By Allan O. Fiesta, PT, DPT, OCS
What is Blount’s Disease?
Blount’s disease is a rare growth disorder that affects children. It causes the legs to bow outwards below the knees (tibia vara). The growth plate near the inside of the knee slows down or stops making new bone and the growth plate near the outside of the knee continues to grow normally. This causes a bowlegged appearance in one or both legs.
There are two types of Blount’s Disease: Infantile and Adolescent.
Infantile Blount’s Disease
Bowed legs are normal in children under age 2 and usually improve by 18 to 24 months. Infantile Blount’s disease generally appears around the same age, but instead of improving the bowing worsens over time. It occurs between the ages of newborn to 3 years old and usually occurs in both legs. The deformity is in the tibia (shin bone) only and is more common than the adolescent type. Children with infantile Blount’s disease are typically early walkers (before 12 months) and can often be overweight.
Adolescent Blount’s Disease
This occurs in children over 10 years of age and is more likely to affect one side only. The deformity typically occurs in both the femur (thigh bone) and the tibia. In adolescents this disease may be related to rapid weight gain or obesity. This disease tends to run in families so there is also believed to be a genetic component.
How is Blount’s Disease diagnosed and who does it affect?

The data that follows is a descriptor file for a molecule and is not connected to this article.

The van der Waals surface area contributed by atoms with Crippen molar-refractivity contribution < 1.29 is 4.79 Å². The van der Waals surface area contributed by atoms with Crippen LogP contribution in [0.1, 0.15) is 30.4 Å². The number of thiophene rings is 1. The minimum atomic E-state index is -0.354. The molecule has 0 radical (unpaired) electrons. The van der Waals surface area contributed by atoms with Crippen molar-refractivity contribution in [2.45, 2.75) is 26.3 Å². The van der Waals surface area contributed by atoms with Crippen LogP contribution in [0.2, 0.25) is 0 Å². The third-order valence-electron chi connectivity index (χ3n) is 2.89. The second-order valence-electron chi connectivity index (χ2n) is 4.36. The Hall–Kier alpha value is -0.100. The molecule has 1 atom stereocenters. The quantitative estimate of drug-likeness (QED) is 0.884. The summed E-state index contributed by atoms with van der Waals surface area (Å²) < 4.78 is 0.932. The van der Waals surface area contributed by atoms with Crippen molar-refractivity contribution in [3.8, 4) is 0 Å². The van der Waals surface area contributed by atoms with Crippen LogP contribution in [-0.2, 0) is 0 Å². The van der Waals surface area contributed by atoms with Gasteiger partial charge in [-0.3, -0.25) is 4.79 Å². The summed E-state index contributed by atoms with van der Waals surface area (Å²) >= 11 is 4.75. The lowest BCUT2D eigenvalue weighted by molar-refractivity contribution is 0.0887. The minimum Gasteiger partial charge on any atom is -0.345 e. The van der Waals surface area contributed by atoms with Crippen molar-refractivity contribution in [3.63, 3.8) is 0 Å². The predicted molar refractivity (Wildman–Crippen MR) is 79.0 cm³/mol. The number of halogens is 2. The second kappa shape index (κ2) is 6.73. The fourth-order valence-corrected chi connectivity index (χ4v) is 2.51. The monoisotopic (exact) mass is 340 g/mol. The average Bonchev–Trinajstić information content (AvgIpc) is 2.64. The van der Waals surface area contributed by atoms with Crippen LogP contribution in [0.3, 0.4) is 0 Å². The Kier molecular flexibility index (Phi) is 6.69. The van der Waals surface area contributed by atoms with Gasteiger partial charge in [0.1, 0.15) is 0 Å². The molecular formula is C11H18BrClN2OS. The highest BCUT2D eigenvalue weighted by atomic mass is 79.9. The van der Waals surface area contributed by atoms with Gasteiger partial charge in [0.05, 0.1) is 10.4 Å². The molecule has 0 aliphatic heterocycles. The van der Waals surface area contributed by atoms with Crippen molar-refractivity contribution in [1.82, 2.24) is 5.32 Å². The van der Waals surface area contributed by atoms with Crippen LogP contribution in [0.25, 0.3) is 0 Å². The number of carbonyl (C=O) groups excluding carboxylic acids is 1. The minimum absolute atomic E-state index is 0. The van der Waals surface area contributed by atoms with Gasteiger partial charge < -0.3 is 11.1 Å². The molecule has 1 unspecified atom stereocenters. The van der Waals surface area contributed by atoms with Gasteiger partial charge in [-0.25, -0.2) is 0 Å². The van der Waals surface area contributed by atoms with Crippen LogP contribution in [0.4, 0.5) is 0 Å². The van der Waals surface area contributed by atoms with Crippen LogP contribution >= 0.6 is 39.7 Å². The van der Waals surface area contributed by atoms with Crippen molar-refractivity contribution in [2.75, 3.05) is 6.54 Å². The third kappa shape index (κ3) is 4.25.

The diagnosis of Blount’s disease is by physical exam and X-ray. If the disease is suspected, x-rays will be performed. This is a condition that can occur in toddlers and adolescents. The exact cause of this disease is unknown.
What is the treatment for Blount Disease?
The goal of treatment for Blount’s disease is to correct the deformity and improve alignment of the legs.
The infantile form of this disease does require treatment for the bowing to improve. If the disease is caught early, treatment with a brace may be effective. The goal of bracing is to guide the legs into a straighter position as the child grows. An improvement usually occurs within 12 months of treatment. If bowing does not improve with the use of a brace, surgery will be a requirement by the age of 4 years. Surgery is required to stop further worsening and prevent permanent damage to the growth area of the shinbone.
Older children with bowed legs due to this disease as an adolescent generally require surgery to correct the problem as bracing is not effective. Children with severe deformities and those who are no longer candidates for bracing may also need surgery. Several surgeries are available to treat Blount’s disease, including osteotomies and hemiepiphysiodesis.
Is Blount Disease Curable?
Once the deformity is corrected, most children can resume their normal activities without limitations. However, it’s important to monitor with an orthopaedic specialist for worsening deformities or differences in leg lengths that may result from this disease. All children, especially those with Blount’s disease, benefit from maintaining a healthy weight to decrease stress on the joints over time.
Written by: Allan O. Fiesta, PT, DPT, OCS
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